Defective tyres cost lives
As someone who has experienced that heart-stopping moment when a tyre blows out at 70mph on a motorway, I can tell you that it’s a white knuckle ride you don’t forget in a hurry.
Thankfully, my experience didn’t result in anything more catastrophic than having to wrestle my car to the hard shoulder of the M1 before changing the tyre on a wet and cold evening in Yorkshire.
But between cursing my luck and counting my blessings, a creeping realisation that this was probably nobody’s fault but my own kept needling me.
The guilty verdict came a day or two later when the man who replaced the shredded remains of my tyre with a new one – an unexpected and expensive outlay for a cash-strapped student – explained that the dramatic failure had probably come about because the tyre had been underinflated.
I hadn’t been reckless, but as a relatively inexperienced driver I had certainly been less than sensible when it came to the general maintenance and upkeep of my car.
Information issued by NFU Mutual recently has underlined how important it is to ensure the vehicles you are responsible for are fit for the road.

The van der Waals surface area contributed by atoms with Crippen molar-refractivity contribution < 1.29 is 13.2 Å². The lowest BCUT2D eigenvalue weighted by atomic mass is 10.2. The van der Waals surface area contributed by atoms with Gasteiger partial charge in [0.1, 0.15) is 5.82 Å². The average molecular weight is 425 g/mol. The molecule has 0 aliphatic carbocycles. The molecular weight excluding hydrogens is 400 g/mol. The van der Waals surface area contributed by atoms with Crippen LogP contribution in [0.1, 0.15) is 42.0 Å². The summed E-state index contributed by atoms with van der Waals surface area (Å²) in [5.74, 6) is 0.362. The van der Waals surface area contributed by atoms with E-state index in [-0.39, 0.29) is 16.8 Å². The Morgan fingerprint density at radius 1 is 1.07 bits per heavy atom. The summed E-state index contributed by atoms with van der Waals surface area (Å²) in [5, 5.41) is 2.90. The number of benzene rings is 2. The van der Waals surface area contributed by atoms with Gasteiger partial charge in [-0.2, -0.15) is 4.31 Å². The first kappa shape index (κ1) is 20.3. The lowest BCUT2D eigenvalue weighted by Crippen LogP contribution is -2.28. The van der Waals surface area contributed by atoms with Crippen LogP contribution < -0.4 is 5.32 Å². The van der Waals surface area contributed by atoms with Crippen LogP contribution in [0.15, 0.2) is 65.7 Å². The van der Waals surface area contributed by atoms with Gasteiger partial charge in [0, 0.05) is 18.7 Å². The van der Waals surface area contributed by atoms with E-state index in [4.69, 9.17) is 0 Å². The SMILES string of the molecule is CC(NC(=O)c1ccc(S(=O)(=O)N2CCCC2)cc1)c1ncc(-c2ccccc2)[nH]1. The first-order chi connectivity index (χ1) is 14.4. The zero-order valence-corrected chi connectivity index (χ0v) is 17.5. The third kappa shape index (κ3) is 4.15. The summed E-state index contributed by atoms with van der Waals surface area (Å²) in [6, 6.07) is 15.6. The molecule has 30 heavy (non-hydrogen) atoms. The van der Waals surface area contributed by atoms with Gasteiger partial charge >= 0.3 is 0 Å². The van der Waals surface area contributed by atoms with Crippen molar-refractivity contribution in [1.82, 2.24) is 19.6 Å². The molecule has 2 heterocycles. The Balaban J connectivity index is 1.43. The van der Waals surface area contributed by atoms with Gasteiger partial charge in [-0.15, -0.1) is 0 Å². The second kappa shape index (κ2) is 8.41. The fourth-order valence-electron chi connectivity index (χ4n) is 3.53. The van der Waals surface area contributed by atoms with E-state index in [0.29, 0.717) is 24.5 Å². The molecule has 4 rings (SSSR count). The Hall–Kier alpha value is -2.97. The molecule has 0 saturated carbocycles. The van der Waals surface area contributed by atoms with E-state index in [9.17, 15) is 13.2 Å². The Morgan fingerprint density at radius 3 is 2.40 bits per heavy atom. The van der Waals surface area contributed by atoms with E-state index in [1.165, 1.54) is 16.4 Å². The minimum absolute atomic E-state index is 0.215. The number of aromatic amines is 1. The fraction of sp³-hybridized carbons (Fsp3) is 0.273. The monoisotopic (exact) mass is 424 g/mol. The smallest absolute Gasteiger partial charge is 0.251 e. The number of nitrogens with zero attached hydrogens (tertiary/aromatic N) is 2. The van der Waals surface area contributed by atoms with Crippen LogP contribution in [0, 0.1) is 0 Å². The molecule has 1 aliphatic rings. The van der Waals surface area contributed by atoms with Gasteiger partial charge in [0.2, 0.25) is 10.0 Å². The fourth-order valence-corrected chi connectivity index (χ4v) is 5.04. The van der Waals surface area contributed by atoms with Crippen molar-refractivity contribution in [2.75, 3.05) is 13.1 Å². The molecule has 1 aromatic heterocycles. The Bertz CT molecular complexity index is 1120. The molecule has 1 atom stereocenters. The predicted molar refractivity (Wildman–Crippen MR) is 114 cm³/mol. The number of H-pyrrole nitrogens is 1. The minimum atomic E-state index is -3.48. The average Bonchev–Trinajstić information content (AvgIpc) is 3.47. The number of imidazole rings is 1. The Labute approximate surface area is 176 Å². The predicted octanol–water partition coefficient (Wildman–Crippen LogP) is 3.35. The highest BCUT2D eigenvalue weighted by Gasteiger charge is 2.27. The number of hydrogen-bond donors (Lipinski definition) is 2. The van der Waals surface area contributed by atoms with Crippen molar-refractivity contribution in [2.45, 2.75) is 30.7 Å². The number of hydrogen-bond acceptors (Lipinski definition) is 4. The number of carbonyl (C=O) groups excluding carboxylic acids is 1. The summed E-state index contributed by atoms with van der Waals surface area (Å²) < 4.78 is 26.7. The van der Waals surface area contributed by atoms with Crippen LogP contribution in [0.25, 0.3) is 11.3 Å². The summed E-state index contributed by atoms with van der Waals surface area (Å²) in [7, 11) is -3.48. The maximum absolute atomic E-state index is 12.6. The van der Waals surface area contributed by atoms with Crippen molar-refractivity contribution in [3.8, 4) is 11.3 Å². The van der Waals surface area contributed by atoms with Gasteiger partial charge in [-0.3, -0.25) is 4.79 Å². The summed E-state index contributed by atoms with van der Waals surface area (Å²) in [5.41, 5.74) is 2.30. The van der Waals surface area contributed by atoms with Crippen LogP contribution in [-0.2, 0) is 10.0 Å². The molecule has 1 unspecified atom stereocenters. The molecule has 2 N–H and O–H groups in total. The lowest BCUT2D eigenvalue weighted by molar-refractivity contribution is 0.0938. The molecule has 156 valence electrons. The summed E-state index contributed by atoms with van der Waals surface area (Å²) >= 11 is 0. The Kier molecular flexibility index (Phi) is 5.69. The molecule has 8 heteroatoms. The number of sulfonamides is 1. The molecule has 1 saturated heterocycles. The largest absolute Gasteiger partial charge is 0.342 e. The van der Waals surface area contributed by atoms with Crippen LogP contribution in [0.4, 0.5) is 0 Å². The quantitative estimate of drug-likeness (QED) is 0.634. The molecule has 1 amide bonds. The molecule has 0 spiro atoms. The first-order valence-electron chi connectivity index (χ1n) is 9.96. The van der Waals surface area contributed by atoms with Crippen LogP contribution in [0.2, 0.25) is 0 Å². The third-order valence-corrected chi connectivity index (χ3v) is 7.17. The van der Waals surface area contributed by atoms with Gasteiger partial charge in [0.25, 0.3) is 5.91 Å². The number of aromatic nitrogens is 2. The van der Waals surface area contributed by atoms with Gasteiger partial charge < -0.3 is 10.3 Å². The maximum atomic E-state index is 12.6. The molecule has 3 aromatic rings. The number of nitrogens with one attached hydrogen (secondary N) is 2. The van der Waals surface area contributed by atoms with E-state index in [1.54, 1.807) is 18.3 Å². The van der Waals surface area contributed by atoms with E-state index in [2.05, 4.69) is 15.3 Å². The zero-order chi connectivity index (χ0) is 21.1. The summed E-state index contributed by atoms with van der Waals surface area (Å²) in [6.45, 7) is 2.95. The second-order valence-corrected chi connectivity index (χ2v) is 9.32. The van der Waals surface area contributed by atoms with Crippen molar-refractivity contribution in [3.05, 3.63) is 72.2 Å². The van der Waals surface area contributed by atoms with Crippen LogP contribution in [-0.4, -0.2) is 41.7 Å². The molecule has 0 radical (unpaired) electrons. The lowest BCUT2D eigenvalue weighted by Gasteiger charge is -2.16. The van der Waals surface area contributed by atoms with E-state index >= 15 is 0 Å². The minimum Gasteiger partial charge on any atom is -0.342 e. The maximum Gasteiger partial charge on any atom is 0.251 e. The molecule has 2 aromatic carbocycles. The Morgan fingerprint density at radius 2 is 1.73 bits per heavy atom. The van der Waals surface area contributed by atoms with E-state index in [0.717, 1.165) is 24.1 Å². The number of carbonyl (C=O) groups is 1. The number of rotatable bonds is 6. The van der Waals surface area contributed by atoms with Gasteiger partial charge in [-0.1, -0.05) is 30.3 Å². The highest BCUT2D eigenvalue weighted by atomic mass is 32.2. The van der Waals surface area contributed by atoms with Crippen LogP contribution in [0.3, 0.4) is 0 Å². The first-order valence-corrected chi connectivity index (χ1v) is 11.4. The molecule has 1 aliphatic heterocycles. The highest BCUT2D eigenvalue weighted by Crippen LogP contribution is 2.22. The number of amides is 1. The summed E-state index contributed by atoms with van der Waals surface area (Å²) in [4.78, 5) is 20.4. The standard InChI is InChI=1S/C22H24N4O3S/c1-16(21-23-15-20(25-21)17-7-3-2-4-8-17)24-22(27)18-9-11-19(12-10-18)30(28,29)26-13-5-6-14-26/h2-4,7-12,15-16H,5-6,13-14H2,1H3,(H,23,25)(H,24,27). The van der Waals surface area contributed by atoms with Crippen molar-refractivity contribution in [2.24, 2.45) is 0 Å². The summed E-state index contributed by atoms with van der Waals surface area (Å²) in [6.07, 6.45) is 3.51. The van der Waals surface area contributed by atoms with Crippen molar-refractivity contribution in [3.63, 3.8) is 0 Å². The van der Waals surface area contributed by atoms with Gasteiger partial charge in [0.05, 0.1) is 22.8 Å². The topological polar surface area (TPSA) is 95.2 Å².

Did you know, for example, that problem tyres are responsible for 40 per cent of vehicle-defect related deaths?
The statistics are shocking:
- It is estimated that up to a third of UK road traffic accidents involve someone driving on business
- Over 200 people are killed or seriously injured in a work-related driving accident every week
- Just 27 per cent of drivers checked their tyre tread depth in the past month
- In 2013, 2.2 million cars failed their MOT because of dangerous tyres
Whilst I know to my cost that all drivers are individually responsible for checking tyre treads, lights, mirrors and wipers, what I didn't know is that businesses responsible for company vehicles have a legal responsibility to manage health and safety effectively, and that includes their fleet.
NFU Mutual suggests business owners implement a simple tyre check process as part of their driver policies which could identify potential problems with air pressure, tread depth and condition before they result in an accident.
For further information on tyre safety or to arrange a free tyre check, visit www.tyresafe.org.